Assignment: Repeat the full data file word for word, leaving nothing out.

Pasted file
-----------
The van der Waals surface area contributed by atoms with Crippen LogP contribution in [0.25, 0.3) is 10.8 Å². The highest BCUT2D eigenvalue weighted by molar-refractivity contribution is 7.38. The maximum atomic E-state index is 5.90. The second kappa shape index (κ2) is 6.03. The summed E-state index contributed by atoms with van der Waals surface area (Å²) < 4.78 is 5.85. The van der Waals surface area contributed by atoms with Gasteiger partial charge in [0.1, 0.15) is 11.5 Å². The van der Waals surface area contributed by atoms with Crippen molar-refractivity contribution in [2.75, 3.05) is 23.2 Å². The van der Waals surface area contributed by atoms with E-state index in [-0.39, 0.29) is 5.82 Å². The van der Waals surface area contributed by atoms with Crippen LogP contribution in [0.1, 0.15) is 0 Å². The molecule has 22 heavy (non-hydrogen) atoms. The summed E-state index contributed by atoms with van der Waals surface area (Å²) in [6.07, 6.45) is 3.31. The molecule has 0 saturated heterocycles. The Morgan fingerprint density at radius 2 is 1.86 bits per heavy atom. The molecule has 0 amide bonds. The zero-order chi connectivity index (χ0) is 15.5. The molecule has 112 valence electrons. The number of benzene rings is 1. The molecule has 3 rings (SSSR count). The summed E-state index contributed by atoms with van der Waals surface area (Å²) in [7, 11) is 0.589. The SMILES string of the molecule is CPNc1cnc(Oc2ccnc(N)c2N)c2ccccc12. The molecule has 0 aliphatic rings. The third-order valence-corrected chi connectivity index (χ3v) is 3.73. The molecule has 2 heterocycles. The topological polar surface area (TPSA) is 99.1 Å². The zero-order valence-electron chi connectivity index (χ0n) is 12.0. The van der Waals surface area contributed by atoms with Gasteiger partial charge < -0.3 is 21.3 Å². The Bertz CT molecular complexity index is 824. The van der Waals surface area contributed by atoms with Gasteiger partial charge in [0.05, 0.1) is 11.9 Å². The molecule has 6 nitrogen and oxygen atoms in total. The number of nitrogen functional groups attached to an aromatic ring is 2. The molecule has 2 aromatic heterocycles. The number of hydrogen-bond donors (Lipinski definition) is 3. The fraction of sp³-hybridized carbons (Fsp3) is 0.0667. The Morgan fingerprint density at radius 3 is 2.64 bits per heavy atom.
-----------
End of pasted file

The van der Waals surface area contributed by atoms with Crippen LogP contribution in [0.25, 0.3) is 10.8 Å². The highest BCUT2D eigenvalue weighted by molar-refractivity contribution is 7.38. The maximum atomic E-state index is 5.90. The second kappa shape index (κ2) is 6.03. The summed E-state index contributed by atoms with van der Waals surface area (Å²) < 4.78 is 5.85. The van der Waals surface area contributed by atoms with Gasteiger partial charge in [0.1, 0.15) is 11.5 Å². The van der Waals surface area contributed by atoms with Crippen molar-refractivity contribution in [2.75, 3.05) is 23.2 Å². The van der Waals surface area contributed by atoms with E-state index in [-0.39, 0.29) is 5.82 Å². The van der Waals surface area contributed by atoms with Crippen LogP contribution in [0.1, 0.15) is 0 Å². The molecule has 22 heavy (non-hydrogen) atoms. The summed E-state index contributed by atoms with van der Waals surface area (Å²) in [6.07, 6.45) is 3.31. The molecule has 0 saturated heterocycles. The Morgan fingerprint density at radius 2 is 1.86 bits per heavy atom. The molecule has 0 amide bonds. The zero-order chi connectivity index (χ0) is 15.5. The molecule has 112 valence electrons. The number of benzene rings is 1. The molecule has 3 rings (SSSR count). The summed E-state index contributed by atoms with van der Waals surface area (Å²) in [7, 11) is 0.589. The SMILES string of the molecule is CPNc1cnc(Oc2ccnc(N)c2N)c2ccccc12. The molecule has 0 aliphatic rings. The third-order valence-corrected chi connectivity index (χ3v) is 3.73. The molecule has 2 heterocycles. The topological polar surface area (TPSA) is 99.1 Å². The zero-order valence-electron chi connectivity index (χ0n) is 12.0. The van der Waals surface area contributed by atoms with Gasteiger partial charge < -0.3 is 21.3 Å². The Bertz CT molecular complexity index is 824. The van der Waals surface area contributed by atoms with Gasteiger partial charge in [0.05, 0.1) is 11.9 Å². The molecule has 6 nitrogen and oxygen atoms in total. The number of nitrogen functional groups attached to an aromatic ring is 2. The molecule has 2 aromatic heterocycles. The number of hydrogen-bond donors (Lipinski definition) is 3. The fraction of sp³-hybridized carbons (Fsp3) is 0.0667. The Morgan fingerprint density at radius 3 is 2.64 bits per heavy atom.